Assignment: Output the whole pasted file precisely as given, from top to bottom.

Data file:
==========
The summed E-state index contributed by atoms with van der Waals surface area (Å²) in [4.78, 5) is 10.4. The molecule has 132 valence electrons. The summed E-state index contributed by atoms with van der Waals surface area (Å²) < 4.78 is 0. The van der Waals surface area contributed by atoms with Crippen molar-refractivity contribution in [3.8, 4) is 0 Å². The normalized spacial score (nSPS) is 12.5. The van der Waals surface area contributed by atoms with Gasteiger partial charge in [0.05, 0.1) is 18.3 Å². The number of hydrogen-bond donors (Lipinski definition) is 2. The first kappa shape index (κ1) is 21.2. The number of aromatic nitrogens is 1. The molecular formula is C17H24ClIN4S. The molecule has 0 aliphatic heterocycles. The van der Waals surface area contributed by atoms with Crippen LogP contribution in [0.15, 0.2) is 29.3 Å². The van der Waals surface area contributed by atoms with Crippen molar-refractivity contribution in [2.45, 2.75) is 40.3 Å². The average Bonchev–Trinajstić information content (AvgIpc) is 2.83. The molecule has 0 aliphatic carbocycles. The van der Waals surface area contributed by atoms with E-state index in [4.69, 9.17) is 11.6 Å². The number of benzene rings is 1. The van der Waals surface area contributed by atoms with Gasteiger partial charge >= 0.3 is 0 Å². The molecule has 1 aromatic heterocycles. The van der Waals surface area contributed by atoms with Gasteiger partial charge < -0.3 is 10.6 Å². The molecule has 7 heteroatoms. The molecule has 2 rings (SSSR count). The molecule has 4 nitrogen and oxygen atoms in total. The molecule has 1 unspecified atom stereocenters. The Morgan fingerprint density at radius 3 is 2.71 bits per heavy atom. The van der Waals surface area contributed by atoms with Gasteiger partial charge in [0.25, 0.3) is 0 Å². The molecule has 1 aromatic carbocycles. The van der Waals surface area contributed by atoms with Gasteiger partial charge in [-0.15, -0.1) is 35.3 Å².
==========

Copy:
The summed E-state index contributed by atoms with van der Waals surface area (Å²) in [4.78, 5) is 10.4. The molecule has 132 valence electrons. The summed E-state index contributed by atoms with van der Waals surface area (Å²) < 4.78 is 0. The van der Waals surface area contributed by atoms with Crippen molar-refractivity contribution in [3.8, 4) is 0 Å². The normalized spacial score (nSPS) is 12.5. The van der Waals surface area contributed by atoms with Gasteiger partial charge in [0.05, 0.1) is 18.3 Å². The number of hydrogen-bond donors (Lipinski definition) is 2. The first kappa shape index (κ1) is 21.2. The number of aromatic nitrogens is 1. The molecular formula is C17H24ClIN4S. The molecule has 0 aliphatic heterocycles. The van der Waals surface area contributed by atoms with Crippen LogP contribution in [0.15, 0.2) is 29.3 Å². The van der Waals surface area contributed by atoms with Crippen molar-refractivity contribution in [2.45, 2.75) is 40.3 Å². The average Bonchev–Trinajstić information content (AvgIpc) is 2.83. The molecule has 0 aliphatic carbocycles. The van der Waals surface area contributed by atoms with E-state index in [4.69, 9.17) is 11.6 Å². The number of benzene rings is 1. The van der Waals surface area contributed by atoms with Gasteiger partial charge >= 0.3 is 0 Å². The molecule has 1 aromatic heterocycles. The van der Waals surface area contributed by atoms with Gasteiger partial charge < -0.3 is 10.6 Å². The molecule has 7 heteroatoms. The molecule has 2 rings (SSSR count). The molecule has 4 nitrogen and oxygen atoms in total. The molecule has 1 unspecified atom stereocenters. The Morgan fingerprint density at radius 3 is 2.71 bits per heavy atom. The van der Waals surface area contributed by atoms with Gasteiger partial charge in [0.25, 0.3) is 0 Å². The molecule has 1 aromatic carbocycles. The van der Waals surface area contributed by atoms with Gasteiger partial charge in [-0.15, -0.1) is 35.3 Å².